As an aside, one of the deeper intuitions here is that, due to the law of conservation of energy, the total energy of a closed system is constant. One of the implications of this law concerns how energy is never created or destroyed. It is simply transferred from one form to another, and this is a very important notion in physics (as in chemistry and other places). It helps describe, or at least offers a deeper intuition into our understanding, as to why the water particles in a solid state do not absolutely cease motion. They still contain energy – more precisely, kinetic energy – but do to the physics of water in a solid state, the only motion allowed is vibrational.  This vibrational motion is not enough to disrupt the structure of the solid.

But as we see when the temperature of the water increases from -40C to 0C, it approaches the melting point in which the water solid will experience significant change. With this change also follows the change in the structure of the particles.

1. ii) Phase two (0C-100C): Liquid

In the second phase, where the water changes from solid to liquid, this correlates with an increase in the amount of heat absorbed. Additionally, we see the temperature of the water increase from 0C to 100C (the approximate boiling point), as it moves from melting point to boiling point.

It is important to notice the correlation between the gradual increase in the temperature of water and the gradual change of state. What we are witnessing is how, when the water solid is heated, the particles gain energy. In gaining energy, the rate of vibrational motion also increases. With this increase in vibrational motion, the structure of the water solid is gradually weakened; thus, one observes the expansion of the solid as it slowly changes to a liquid. This expansion is the result of how, in that solids have a notably fixed surface and volume (for reasons described in relation to phase one), when subject to heating the particle attraction decreases. The energy of the particles vibration motion intensifies, and this results in the particles moving farther apart. A consequence of this is an increase in volume and a decrease in density. Hence what one regularly observes when ice melts – there is, for a lack of better word, a dispersion, such as in the case of an ice cube being left of a desk at room temperature. As the water turns to liquid, it spreads across the desk.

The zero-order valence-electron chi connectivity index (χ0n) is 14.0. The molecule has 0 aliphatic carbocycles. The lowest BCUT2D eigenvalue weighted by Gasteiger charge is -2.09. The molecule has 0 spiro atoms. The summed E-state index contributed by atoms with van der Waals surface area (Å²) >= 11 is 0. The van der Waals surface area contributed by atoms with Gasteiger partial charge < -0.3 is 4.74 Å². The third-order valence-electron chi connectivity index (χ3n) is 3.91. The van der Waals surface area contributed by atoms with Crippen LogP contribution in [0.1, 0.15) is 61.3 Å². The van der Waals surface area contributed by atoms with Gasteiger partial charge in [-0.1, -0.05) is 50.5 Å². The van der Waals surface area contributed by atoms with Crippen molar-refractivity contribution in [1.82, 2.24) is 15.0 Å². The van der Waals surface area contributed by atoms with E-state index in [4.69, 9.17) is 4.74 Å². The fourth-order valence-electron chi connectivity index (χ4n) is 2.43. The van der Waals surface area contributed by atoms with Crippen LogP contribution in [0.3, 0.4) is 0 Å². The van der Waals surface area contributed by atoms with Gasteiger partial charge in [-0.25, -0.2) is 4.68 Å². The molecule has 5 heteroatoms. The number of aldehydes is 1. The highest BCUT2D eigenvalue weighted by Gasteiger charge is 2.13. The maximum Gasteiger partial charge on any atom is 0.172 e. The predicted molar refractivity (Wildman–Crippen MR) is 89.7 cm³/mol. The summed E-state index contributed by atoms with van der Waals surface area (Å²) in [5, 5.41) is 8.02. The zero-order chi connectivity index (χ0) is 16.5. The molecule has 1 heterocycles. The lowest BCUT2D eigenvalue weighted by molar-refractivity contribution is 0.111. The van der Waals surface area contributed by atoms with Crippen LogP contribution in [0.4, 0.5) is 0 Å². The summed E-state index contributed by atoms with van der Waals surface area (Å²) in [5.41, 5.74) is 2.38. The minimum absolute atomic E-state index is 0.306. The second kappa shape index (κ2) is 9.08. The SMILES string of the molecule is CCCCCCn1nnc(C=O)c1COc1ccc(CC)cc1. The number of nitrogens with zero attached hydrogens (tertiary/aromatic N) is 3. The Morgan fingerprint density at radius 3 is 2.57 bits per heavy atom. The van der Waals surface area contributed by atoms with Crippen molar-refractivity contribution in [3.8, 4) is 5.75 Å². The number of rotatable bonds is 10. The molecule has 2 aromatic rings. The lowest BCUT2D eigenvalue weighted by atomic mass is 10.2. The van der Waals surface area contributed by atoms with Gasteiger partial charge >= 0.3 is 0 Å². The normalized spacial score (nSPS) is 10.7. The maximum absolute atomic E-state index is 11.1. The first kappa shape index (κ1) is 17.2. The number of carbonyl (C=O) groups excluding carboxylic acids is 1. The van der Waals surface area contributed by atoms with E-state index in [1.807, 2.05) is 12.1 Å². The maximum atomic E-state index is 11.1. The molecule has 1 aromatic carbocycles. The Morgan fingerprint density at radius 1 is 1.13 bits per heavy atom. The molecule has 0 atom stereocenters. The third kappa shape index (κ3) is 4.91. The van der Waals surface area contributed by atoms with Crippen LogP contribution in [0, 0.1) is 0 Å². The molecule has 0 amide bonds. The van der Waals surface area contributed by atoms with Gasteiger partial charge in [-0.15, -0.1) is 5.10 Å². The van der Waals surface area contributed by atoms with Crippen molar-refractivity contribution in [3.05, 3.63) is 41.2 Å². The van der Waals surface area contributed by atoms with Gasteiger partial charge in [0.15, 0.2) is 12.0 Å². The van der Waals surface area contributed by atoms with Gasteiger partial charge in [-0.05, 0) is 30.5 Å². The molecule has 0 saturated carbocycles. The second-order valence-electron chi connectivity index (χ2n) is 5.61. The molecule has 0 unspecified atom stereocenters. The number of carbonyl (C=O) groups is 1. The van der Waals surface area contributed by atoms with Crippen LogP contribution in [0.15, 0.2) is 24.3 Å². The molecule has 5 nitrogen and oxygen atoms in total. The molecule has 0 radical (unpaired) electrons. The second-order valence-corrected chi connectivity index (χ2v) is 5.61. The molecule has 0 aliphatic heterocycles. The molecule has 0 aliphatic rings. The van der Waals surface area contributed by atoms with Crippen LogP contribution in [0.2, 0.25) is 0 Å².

This process continues as the water is gradually heated. In this case, where the temperature of the water increases from 0C to 100C, as the temperature climbs closer toward the boiling point, the heat transfers more and more energy until the particles break free from the inter-molecular forces holding them together. Finally, the water completely enters the liquid state, wherein the particles move further apart from one another with increased energy (than when in a solid).